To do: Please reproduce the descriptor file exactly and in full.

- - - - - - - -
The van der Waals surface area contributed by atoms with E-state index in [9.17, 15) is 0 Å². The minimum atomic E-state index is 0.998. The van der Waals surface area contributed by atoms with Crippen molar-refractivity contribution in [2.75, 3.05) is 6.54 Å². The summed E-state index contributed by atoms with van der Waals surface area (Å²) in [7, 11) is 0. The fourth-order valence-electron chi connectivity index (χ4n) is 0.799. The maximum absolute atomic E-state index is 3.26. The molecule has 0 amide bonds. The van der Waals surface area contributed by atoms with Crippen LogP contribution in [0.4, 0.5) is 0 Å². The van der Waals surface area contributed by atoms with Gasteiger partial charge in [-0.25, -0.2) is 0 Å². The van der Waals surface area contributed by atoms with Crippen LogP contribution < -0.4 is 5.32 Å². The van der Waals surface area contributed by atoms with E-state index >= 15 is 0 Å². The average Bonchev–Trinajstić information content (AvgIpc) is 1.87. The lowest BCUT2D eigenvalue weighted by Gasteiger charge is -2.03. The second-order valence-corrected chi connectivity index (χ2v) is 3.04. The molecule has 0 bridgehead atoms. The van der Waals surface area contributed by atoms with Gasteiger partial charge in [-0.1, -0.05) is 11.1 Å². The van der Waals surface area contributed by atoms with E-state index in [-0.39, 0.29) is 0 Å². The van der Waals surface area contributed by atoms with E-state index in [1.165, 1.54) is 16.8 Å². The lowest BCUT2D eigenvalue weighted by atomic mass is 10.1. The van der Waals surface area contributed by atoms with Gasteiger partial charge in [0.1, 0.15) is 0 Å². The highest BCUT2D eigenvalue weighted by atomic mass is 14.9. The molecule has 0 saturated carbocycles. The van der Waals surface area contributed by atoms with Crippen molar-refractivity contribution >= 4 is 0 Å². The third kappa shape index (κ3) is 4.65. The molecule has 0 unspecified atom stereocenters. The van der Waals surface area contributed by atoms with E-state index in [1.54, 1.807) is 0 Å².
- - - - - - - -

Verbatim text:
The van der Waals surface area contributed by atoms with E-state index in [9.17, 15) is 0 Å². The minimum atomic E-state index is 0.998. The van der Waals surface area contributed by atoms with Crippen molar-refractivity contribution in [2.75, 3.05) is 6.54 Å². The summed E-state index contributed by atoms with van der Waals surface area (Å²) in [7, 11) is 0. The fourth-order valence-electron chi connectivity index (χ4n) is 0.799. The maximum absolute atomic E-state index is 3.26. The molecule has 0 amide bonds. The van der Waals surface area contributed by atoms with Crippen LogP contribution in [0.4, 0.5) is 0 Å². The van der Waals surface area contributed by atoms with Gasteiger partial charge in [-0.25, -0.2) is 0 Å². The van der Waals surface area contributed by atoms with Crippen LogP contribution < -0.4 is 5.32 Å². The van der Waals surface area contributed by atoms with E-state index >= 15 is 0 Å². The average Bonchev–Trinajstić information content (AvgIpc) is 1.87. The lowest BCUT2D eigenvalue weighted by Gasteiger charge is -2.03. The second-order valence-corrected chi connectivity index (χ2v) is 3.04. The molecule has 0 bridgehead atoms. The van der Waals surface area contributed by atoms with Gasteiger partial charge in [-0.1, -0.05) is 11.1 Å². The van der Waals surface area contributed by atoms with E-state index in [-0.39, 0.29) is 0 Å². The van der Waals surface area contributed by atoms with E-state index in [1.165, 1.54) is 16.8 Å². The lowest BCUT2D eigenvalue weighted by atomic mass is 10.1. The van der Waals surface area contributed by atoms with Gasteiger partial charge in [0.1, 0.15) is 0 Å². The highest BCUT2D eigenvalue weighted by atomic mass is 14.9. The molecule has 0 saturated carbocycles. The van der Waals surface area contributed by atoms with Crippen molar-refractivity contribution >= 4 is 0 Å². The third kappa shape index (κ3) is 4.65. The molecule has 0 unspecified atom stereocenters. The van der Waals surface area contributed by atoms with E-state index in [1.54, 1.807) is 0 Å².